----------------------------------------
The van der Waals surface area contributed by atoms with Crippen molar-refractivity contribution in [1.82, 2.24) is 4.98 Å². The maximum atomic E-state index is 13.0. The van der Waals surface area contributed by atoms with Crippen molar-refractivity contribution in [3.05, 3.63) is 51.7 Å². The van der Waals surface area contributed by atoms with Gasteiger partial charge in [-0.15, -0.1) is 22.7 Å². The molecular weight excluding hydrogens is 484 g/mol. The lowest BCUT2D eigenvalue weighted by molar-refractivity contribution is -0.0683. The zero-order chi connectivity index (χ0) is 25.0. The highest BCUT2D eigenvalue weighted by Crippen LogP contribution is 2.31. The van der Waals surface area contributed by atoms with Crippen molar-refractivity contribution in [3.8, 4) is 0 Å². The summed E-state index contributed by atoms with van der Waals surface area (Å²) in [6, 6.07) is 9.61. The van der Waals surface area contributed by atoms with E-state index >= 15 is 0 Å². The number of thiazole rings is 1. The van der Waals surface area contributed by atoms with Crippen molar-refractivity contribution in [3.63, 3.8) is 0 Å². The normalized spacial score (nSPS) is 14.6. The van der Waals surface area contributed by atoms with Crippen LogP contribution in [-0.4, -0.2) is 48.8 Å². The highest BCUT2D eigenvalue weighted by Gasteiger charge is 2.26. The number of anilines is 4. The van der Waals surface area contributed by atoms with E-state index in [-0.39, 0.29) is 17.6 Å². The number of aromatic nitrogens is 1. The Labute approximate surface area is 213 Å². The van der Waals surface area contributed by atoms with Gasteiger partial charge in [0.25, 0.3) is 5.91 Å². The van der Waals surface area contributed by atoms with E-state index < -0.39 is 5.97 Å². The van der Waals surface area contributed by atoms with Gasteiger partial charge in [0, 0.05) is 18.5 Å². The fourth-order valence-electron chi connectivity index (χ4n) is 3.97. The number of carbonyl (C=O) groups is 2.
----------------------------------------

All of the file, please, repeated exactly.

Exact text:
The van der Waals surface area contributed by atoms with Crippen molar-refractivity contribution in [1.82, 2.24) is 4.98 Å². The maximum atomic E-state index is 13.0. The van der Waals surface area contributed by atoms with Crippen molar-refractivity contribution in [3.05, 3.63) is 51.7 Å². The van der Waals surface area contributed by atoms with Gasteiger partial charge in [-0.15, -0.1) is 22.7 Å². The molecular weight excluding hydrogens is 484 g/mol. The lowest BCUT2D eigenvalue weighted by molar-refractivity contribution is -0.0683. The zero-order chi connectivity index (χ0) is 25.0. The highest BCUT2D eigenvalue weighted by Crippen LogP contribution is 2.31. The van der Waals surface area contributed by atoms with Crippen molar-refractivity contribution in [3.8, 4) is 0 Å². The summed E-state index contributed by atoms with van der Waals surface area (Å²) in [6, 6.07) is 9.61. The van der Waals surface area contributed by atoms with E-state index >= 15 is 0 Å². The number of thiazole rings is 1. The van der Waals surface area contributed by atoms with Crippen molar-refractivity contribution in [3.63, 3.8) is 0 Å². The normalized spacial score (nSPS) is 14.6. The van der Waals surface area contributed by atoms with Crippen LogP contribution in [-0.4, -0.2) is 48.8 Å². The highest BCUT2D eigenvalue weighted by Gasteiger charge is 2.26. The number of anilines is 4. The van der Waals surface area contributed by atoms with E-state index in [-0.39, 0.29) is 17.6 Å². The number of aromatic nitrogens is 1. The Labute approximate surface area is 213 Å². The van der Waals surface area contributed by atoms with Gasteiger partial charge in [0.25, 0.3) is 5.91 Å². The van der Waals surface area contributed by atoms with E-state index < -0.39 is 5.97 Å². The van der Waals surface area contributed by atoms with Gasteiger partial charge in [0, 0.05) is 18.5 Å². The fourth-order valence-electron chi connectivity index (χ4n) is 3.97. The number of carbonyl (C=O) groups is 2.